Silvia Bettez, professor in the Educational Leadership and Cultural Foundations Department at the UNCG School of Education, discusses her recent publication and the importance of social justice activist teaching.
1. Your first book, But Don’t Call Me White: Mixed Race Women Exposing Nuances of Privilege and Oppression Politics was published a year ago. Could you please talk about your research behind this publication and what inspired you to write on this subject matter?
I address the answer to this question in the opening to my book, so I will share that here: I believe that the more intimately interconnected people feel—the more we take the time to learn about and connect with people across cultural differences—the less separation, segregation, and oppression there will be. Connecting with others in a way that has the potential to minimize oppression, however, requires striving to understand the complex operations of privilege related to race, class, gender, and sexuality. My beliefs about the importance of cross-cultural connections, my desire to do work that dismantles oppression, and my personal mixed race identity, led me to seek out life stories by mixed race women, individuals who simultaneously embody racially/ethnically oppressed and privileged identities and thus could speak directly to the challenges of deconstructing hierarchies built on emphasizing inequity in differences. For this project, I conducted extensive interviews with 16 biracial women in three parts of the United States; each has one White parent and one parent who is a person of color. I approached this research with a sociological lens searching for meaning related to issues of social justice: What can these women’s stories tell us about how to better communicate cross culturally? How do their multiple positionalities – of gender, race, class, and sexuality – affect the ways in which they claim agency and are limited by structure? What do their stories reveal about racial politics?
2. Could you describe ‘social justice activist teaching’ and why this topic is important to you?
When I was a graduate student I wrote a book chapter in which I identified seven skills, practices, and dispositions of activist social justice education. The list includes:
- Promoting a mind/body connection
- Conducting artful facilitation that promotes critical thinking
- Engaging in explicit discussions of power, privilege, and oppression
- Maintaining compassion for students
- Believing that change toward social justice is possible
- Exercising self-care
- Building critical communities
As I state in my chapter, these are not meant to be all-inclusive, but to engender critical discussions about activist teaching in hopes of promoting a more conscious connection between theory, politics, and practice. Several years have passed since I originally wrote this manuscript, but I still believe in this type of activist teaching and strive to enact and embody it as an educator. Having taught this chapter a few times now, what fascinates me is how the topic of exercising self-care seems to be what most students want to discuss; often they share stories of how little self care they have done since beginning graduate school, struggling to balance the high expectations of school, work, and family. I feel passionate about modeling self-care and encouraging others to practice self-care, which I believe can be aided by engaging in critical communities. Thus, I consciously strive to engage with students to promote community building.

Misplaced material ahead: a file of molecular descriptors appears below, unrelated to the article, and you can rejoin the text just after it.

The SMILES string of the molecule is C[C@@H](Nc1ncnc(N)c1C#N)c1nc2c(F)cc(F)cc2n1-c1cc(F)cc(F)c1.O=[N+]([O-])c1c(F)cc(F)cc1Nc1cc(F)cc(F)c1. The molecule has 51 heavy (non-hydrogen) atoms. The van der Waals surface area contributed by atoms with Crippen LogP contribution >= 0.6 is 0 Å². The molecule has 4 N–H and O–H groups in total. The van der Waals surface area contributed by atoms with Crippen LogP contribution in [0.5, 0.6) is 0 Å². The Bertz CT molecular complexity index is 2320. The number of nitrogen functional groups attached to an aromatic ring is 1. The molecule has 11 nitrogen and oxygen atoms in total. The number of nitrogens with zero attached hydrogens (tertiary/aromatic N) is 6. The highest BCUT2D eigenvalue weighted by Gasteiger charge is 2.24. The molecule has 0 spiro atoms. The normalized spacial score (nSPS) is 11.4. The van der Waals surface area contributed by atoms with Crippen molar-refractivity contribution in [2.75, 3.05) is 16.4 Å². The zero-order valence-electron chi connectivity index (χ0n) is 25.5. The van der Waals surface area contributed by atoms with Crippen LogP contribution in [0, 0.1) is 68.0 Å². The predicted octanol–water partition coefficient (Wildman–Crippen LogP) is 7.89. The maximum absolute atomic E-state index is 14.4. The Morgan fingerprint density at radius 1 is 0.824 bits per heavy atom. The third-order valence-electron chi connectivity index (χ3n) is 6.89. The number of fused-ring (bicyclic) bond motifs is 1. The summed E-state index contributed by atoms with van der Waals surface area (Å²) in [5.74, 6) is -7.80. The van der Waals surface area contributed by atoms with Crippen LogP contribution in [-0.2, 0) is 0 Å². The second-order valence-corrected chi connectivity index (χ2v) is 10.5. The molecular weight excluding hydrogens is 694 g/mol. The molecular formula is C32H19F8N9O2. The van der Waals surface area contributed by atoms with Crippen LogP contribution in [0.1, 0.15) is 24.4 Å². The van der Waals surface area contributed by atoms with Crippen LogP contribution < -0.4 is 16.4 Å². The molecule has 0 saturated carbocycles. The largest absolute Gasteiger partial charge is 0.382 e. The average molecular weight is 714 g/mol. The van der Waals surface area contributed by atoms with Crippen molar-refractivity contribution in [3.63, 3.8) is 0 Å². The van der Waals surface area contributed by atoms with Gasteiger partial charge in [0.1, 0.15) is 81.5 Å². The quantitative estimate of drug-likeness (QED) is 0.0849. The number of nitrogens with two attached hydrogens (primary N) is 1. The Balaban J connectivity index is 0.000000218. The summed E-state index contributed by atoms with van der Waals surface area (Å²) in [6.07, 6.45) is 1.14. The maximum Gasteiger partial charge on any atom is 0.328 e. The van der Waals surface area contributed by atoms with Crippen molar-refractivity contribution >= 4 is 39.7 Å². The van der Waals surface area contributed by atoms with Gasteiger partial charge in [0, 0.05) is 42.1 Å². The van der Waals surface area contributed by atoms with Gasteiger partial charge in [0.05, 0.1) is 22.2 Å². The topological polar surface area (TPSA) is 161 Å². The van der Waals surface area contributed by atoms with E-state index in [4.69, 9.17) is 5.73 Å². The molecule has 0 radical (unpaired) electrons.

3. What do you enjoy most about the ELC program at UNCG?
The first line of our department statement of commitments reads: “The Department of Educational Leadership and Cultural Foundations is committed to the development of a just and caring democratic society in which schools serve as centers of inquiry and forces for social transformation.” I am honored to be a part of a group of committed faculty and students striving to promote justice and equity in education and beyond. Having a background in community education, it was difficult for me to make the decision to remain in academia; however, I am inspired by the work of the students with whom I work. I see that the work we do together, as teachers and learners, has a direct impact on their lives as students and on the lives of the people with whom they work. As they share stories of implementing what they learn, I know my work is making a difference far beyond the walls of the university. This inspires me to be an increasingly better professor, mentor, and researcher.